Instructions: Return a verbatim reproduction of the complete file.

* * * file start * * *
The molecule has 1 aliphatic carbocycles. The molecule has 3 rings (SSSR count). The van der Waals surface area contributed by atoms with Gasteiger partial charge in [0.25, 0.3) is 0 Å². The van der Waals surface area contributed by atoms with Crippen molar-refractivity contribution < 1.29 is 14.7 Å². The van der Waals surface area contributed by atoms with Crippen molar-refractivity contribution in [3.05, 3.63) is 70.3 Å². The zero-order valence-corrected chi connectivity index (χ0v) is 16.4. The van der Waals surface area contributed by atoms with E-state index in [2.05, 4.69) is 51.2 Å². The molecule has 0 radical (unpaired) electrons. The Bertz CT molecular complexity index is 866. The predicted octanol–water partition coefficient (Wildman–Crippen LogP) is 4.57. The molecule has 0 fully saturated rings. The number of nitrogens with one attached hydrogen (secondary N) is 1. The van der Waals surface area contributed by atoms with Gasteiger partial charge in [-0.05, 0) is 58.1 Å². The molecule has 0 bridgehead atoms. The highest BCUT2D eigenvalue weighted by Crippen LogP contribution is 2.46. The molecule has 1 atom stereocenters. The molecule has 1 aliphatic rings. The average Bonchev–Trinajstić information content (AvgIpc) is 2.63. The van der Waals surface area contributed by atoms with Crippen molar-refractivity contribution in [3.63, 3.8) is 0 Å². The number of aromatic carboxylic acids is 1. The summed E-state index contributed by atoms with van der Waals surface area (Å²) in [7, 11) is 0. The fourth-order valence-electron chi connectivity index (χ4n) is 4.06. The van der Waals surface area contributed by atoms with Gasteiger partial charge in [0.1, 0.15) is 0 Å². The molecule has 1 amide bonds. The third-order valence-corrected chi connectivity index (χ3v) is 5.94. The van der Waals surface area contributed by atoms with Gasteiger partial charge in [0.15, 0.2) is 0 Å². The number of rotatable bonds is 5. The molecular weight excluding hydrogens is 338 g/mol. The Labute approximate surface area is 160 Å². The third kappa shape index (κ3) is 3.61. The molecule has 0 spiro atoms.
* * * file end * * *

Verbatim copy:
The molecule has 1 aliphatic carbocycles. The molecule has 3 rings (SSSR count). The van der Waals surface area contributed by atoms with Gasteiger partial charge in [0.25, 0.3) is 0 Å². The van der Waals surface area contributed by atoms with Crippen molar-refractivity contribution < 1.29 is 14.7 Å². The van der Waals surface area contributed by atoms with Crippen molar-refractivity contribution in [3.05, 3.63) is 70.3 Å². The zero-order valence-corrected chi connectivity index (χ0v) is 16.4. The van der Waals surface area contributed by atoms with E-state index in [2.05, 4.69) is 51.2 Å². The molecule has 0 radical (unpaired) electrons. The Bertz CT molecular complexity index is 866. The predicted octanol–water partition coefficient (Wildman–Crippen LogP) is 4.57. The molecule has 0 fully saturated rings. The number of nitrogens with one attached hydrogen (secondary N) is 1. The van der Waals surface area contributed by atoms with Gasteiger partial charge in [-0.05, 0) is 58.1 Å². The molecule has 0 bridgehead atoms. The highest BCUT2D eigenvalue weighted by Crippen LogP contribution is 2.46. The molecule has 1 atom stereocenters. The molecule has 1 aliphatic rings. The average Bonchev–Trinajstić information content (AvgIpc) is 2.63. The van der Waals surface area contributed by atoms with Crippen molar-refractivity contribution in [3.63, 3.8) is 0 Å². The number of aromatic carboxylic acids is 1. The summed E-state index contributed by atoms with van der Waals surface area (Å²) in [7, 11) is 0. The fourth-order valence-electron chi connectivity index (χ4n) is 4.06. The van der Waals surface area contributed by atoms with Gasteiger partial charge in [0.1, 0.15) is 0 Å². The molecule has 1 amide bonds. The third-order valence-corrected chi connectivity index (χ3v) is 5.94. The van der Waals surface area contributed by atoms with Gasteiger partial charge in [0.15, 0.2) is 0 Å². The number of rotatable bonds is 5. The molecular weight excluding hydrogens is 338 g/mol. The Labute approximate surface area is 160 Å². The third kappa shape index (κ3) is 3.61. The molecule has 0 spiro atoms.